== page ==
mama says you only fall in love once
--- the Buzz to here ---


Everybody, meet Kelly, the cutest li’l boxer puppy you ever saw. Kelly, everybody. (I recorded this on my iPhone last night, so please forgive any issues with video quality.)


“Hi! You are the manly man! I hope you will like my cake with strawberries. I want to communicate via email. With hope, Ekaterina.”

— a fun (and certainly flattering, if not entirely accurate) comment which got caught in the Buzz’s spam filter earlier today. (For the record, Ekaterina, I do love strawberry shortcake — all the way down to my toenails, indeed — but alas, I’m taken, and it’s for keeps.)


While bumming around on YouTube just now, wasting time that would be better spent composing this week’s record store report or editing an episode of my show or finishing that pesky playlist that has been occupying my mind for multiple weeks now, I ran across what continues to stand, from some three decades of daily afternoon viewing, as my all-time favorite soap scene — from One Life to Live, circa June 1992 — and I was compelled to squeal with delight, do the happy dance in more than one room of my house, and let loose an overwhelmingly orgasmic burst of pure ecstatic energy so all-consuming I’m stunned it didn’t tear a hole in my socks.  (I’ve probably watched this scene a good three hundred times over the years, and have the audio on my iPod besides, so I have it memorized cold, but it does my heart good somethin’ fierce to understand that someone else holds this scene with the same reverence as I.)



I have been sitting here for the past ninety minutes trying to find a graceful way to put into words how I felt about a glorious human angel name of Dixie Carter, who is without question best known for her seven-year run as ultra-eloquent Julia Sugarbaker on the classic CBS sitcom “Designing Women,” and who passed away earlier today at the age of 70. Words fail me tonight, and even after having sat with this devastating news for a couple of hours now — the vast majority of which have been spent watching a handful of my favorite third-season “Women” episodes in rapid-fire succession — my thoughts are hurtling all over the place, and I’m still so verklempt over the announcement that I just don’t even know where to begin. So until I do, all I can say is: Godspeed, you graceful, gorgeous woman. You taught all of us how to try to get to heaven, and no fewer than one of us has absolutely no doubt that you glided through those pearly gates today with utmost ease.


Via a horrifyingly eloquent IM Friday afternoon, the beautifully intuitive Sherry Ann — on whom you can always count to keep things in measured perspective — made the following boldly blunt proclamation: “We have arrived at that point in our lives where the people we adored as children are going to start dropping dead. I am NOT ready to deal with that!”


And so it goes.


Like most of the world over 72 hours after the fact, I’m still struggling to comprehend what it means to draw breath in a world that no longer includes Michael Jackson. Having been all of six years old when Thriller broke, I literally can’t remember my life without Michael in it, and I spent the weekend operating in a strange, unrelenting daze. (Even though June 26 was Cliffhanger Friday and more than one soap is blowing and going at full steam heading into summer, and even though I already own the man’s whole video collection on DVD and can literally pull it out and watch it at will, I spent the lion’s share of the morning and afternoon transfixed by MTV, which jettisoned its entire regular schedule in favor of broadcasting and remembering Michael and his incomparable audio/visual oeuvre, a decision I found to be heartbreakingly poignant and perfectly fitting, considering the brilliantly symbiotic relationship the two entities shared in their parallel rises to global prominence: when MTV needed an ambassador with a tad more mainstream pop culture cachet than David Byrne and those fops from Devo to give the network a whiff of genuine relevance, Michael leapt into that role with both feet, and in kind, his constant and ingratiating presence on not only the channel but on the plethora of other video outlets that sprang up in its wake proved to flip the ignition switch on Jackson’s rocketship ride.)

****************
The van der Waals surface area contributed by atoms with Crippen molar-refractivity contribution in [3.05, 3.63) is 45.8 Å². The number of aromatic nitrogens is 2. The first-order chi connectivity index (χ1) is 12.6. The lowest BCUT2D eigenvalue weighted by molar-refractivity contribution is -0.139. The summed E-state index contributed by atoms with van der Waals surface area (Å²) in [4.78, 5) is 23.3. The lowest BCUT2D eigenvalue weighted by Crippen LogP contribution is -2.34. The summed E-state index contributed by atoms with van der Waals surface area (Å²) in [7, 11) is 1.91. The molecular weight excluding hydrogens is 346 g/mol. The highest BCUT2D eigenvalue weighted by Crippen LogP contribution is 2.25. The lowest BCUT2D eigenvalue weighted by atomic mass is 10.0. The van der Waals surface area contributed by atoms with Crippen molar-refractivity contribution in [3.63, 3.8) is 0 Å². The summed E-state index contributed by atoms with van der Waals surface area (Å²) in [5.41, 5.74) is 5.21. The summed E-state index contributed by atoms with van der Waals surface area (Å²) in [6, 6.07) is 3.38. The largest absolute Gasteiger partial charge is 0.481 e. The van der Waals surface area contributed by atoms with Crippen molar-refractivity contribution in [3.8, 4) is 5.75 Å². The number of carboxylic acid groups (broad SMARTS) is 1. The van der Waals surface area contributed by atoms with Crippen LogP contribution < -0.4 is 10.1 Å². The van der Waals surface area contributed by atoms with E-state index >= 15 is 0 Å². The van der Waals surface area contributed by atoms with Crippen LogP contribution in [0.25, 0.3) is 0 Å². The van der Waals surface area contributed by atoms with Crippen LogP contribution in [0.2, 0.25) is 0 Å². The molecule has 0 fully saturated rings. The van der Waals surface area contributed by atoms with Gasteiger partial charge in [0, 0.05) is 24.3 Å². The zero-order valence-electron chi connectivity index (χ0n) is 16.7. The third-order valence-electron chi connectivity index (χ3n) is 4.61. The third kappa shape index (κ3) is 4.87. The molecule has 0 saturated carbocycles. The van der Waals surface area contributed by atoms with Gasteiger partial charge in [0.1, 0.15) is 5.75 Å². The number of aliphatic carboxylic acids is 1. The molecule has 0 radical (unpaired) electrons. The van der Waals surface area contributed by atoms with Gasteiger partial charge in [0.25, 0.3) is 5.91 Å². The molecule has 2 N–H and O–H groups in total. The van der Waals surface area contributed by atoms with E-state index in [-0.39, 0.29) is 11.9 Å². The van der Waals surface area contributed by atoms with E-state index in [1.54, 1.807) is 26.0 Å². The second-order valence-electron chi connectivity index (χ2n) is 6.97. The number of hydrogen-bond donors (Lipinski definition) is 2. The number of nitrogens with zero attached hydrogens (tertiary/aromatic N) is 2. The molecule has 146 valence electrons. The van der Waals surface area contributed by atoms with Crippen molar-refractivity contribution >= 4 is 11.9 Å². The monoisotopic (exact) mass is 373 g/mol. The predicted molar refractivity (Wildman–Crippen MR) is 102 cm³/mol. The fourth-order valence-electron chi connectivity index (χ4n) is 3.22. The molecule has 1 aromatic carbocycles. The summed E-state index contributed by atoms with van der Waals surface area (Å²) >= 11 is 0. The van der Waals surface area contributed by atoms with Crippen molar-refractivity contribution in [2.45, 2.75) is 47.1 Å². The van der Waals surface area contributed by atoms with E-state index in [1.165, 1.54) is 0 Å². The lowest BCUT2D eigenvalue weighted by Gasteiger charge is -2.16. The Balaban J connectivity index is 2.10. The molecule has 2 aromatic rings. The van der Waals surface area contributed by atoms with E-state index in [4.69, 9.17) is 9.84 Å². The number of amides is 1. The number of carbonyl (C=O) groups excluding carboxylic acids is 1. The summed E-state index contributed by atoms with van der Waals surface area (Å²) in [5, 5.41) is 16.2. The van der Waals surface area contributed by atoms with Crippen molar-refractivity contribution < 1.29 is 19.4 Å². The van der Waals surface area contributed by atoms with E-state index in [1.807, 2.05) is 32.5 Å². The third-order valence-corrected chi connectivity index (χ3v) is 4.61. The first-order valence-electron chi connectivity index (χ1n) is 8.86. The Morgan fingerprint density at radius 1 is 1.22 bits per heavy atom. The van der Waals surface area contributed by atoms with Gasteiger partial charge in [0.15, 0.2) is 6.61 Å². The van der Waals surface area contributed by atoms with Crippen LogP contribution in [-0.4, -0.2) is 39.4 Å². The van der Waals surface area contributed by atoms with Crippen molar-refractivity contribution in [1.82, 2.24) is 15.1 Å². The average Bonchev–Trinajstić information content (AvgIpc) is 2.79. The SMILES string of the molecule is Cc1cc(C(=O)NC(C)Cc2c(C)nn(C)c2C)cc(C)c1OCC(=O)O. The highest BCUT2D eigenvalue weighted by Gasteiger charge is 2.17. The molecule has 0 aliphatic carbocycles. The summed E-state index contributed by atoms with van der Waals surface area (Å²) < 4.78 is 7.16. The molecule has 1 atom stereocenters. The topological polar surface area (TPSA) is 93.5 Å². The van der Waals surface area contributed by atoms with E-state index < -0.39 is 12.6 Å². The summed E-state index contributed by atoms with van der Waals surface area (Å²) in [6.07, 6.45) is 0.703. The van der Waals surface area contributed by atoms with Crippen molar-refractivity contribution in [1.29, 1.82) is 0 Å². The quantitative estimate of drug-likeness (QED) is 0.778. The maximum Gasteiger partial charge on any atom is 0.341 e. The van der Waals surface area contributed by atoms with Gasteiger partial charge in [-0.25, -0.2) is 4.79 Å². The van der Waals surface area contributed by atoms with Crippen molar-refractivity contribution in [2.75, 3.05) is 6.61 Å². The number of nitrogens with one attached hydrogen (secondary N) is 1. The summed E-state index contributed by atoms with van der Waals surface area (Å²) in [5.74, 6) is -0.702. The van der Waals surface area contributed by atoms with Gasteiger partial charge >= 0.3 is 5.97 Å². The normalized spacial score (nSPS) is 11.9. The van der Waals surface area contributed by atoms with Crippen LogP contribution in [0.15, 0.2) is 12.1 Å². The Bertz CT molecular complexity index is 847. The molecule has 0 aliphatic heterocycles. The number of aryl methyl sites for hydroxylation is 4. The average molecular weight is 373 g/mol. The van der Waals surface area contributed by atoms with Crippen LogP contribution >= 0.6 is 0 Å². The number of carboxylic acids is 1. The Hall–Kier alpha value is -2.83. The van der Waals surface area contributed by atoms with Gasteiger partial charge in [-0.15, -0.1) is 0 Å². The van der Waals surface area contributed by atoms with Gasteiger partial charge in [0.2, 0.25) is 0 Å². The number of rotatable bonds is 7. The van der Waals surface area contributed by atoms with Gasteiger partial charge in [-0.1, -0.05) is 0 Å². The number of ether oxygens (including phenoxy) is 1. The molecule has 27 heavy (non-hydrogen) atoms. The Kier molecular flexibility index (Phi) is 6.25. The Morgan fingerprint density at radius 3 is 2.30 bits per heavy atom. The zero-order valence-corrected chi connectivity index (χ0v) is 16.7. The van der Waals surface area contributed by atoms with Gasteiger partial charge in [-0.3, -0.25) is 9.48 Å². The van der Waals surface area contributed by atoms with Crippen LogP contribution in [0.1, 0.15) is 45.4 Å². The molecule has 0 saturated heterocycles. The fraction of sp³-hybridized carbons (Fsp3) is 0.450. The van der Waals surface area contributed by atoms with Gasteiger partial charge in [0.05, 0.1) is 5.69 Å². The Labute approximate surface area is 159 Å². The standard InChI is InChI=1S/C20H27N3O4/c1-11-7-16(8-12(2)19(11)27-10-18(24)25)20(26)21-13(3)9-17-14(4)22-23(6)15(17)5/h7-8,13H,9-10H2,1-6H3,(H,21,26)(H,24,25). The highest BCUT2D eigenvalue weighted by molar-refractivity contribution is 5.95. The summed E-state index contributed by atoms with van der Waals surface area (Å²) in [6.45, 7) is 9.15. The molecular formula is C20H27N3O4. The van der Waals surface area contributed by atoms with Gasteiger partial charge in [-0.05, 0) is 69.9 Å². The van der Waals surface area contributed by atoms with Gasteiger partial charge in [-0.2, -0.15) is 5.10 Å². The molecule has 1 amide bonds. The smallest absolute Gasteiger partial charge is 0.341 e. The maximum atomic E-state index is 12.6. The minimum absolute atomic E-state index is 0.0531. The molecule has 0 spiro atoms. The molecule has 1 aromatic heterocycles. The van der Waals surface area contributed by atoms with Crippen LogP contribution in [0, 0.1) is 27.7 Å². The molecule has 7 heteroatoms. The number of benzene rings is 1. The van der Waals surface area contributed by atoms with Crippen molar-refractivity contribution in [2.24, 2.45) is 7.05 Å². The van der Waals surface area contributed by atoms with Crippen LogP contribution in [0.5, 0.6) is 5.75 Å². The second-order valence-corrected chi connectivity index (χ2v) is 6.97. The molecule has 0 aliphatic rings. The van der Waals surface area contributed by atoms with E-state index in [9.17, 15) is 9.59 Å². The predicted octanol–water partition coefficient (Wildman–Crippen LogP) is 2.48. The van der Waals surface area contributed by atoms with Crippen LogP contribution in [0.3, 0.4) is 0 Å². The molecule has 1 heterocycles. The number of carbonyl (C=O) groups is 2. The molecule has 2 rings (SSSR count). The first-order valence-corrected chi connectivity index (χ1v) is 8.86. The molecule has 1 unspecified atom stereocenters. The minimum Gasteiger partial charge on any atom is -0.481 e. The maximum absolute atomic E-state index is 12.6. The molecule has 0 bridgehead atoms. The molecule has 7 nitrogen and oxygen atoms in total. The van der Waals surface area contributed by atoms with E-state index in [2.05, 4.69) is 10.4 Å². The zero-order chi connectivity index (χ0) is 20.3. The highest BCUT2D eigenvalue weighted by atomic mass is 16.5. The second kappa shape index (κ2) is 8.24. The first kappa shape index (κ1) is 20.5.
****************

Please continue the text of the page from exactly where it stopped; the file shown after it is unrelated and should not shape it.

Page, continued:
May 26, 2009, kids. Start salivating now.



Forever immortalized — at least, in my house — in a classic third-season “Designing Women” episode, in which Sugarbaker’s gets hoodwinked into redecorating a nudist retreat (Mary Jo: “I guess, for starters, we can eliminate wicker bar stools!”), the Stuckey’s pecan log roll has come to stand as an enduring mascot for the southern road trip.


A strange — and, if you stop to truly ponder the situation, deeply disturbing — mixture of maraschino cherries, powdered sugar, and white molasses fashioned into a foot-long cylindrical hunk, dipped in thick, gooey caramel, and rolled in only the finest crushed and chopped pecans (all the better to resemble a tree branch), this decadent delicacy — which, according to
the Stuckey’s website, was developed by Mrs. Ethel Stuckey in her cramped kitchen, and her recipe continues to be used to this day — might just be the finest cure an acute onset of sweet-tooth-itis — and there’s nothing like a road trip to incite a raging flare-up of same in my own mouth — ever demanded.